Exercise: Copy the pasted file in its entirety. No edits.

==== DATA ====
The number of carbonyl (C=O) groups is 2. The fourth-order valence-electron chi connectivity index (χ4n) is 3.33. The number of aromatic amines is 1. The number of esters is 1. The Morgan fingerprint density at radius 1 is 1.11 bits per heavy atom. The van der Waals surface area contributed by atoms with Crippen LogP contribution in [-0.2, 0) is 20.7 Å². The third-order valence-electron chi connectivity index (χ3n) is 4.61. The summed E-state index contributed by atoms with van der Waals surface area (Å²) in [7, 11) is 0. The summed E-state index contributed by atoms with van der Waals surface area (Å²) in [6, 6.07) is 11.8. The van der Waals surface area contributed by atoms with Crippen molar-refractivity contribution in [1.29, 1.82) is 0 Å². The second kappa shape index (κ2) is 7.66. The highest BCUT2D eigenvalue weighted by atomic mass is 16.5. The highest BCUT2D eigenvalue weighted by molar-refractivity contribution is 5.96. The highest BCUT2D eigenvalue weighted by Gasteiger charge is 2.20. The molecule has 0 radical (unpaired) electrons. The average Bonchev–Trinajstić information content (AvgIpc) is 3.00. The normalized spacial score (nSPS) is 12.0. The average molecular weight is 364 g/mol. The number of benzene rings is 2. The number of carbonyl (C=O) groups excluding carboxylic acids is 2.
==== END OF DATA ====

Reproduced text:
The number of carbonyl (C=O) groups is 2. The fourth-order valence-electron chi connectivity index (χ4n) is 3.33. The number of aromatic amines is 1. The number of esters is 1. The Morgan fingerprint density at radius 1 is 1.11 bits per heavy atom. The van der Waals surface area contributed by atoms with Crippen LogP contribution in [-0.2, 0) is 20.7 Å². The third-order valence-electron chi connectivity index (χ3n) is 4.61. The summed E-state index contributed by atoms with van der Waals surface area (Å²) in [7, 11) is 0. The summed E-state index contributed by atoms with van der Waals surface area (Å²) in [6, 6.07) is 11.8. The van der Waals surface area contributed by atoms with Crippen molar-refractivity contribution in [1.29, 1.82) is 0 Å². The second kappa shape index (κ2) is 7.66. The highest BCUT2D eigenvalue weighted by atomic mass is 16.5. The highest BCUT2D eigenvalue weighted by molar-refractivity contribution is 5.96. The highest BCUT2D eigenvalue weighted by Gasteiger charge is 2.20. The molecule has 0 radical (unpaired) electrons. The average Bonchev–Trinajstić information content (AvgIpc) is 3.00. The normalized spacial score (nSPS) is 12.0. The average molecular weight is 364 g/mol. The number of benzene rings is 2. The number of carbonyl (C=O) groups excluding carboxylic acids is 2.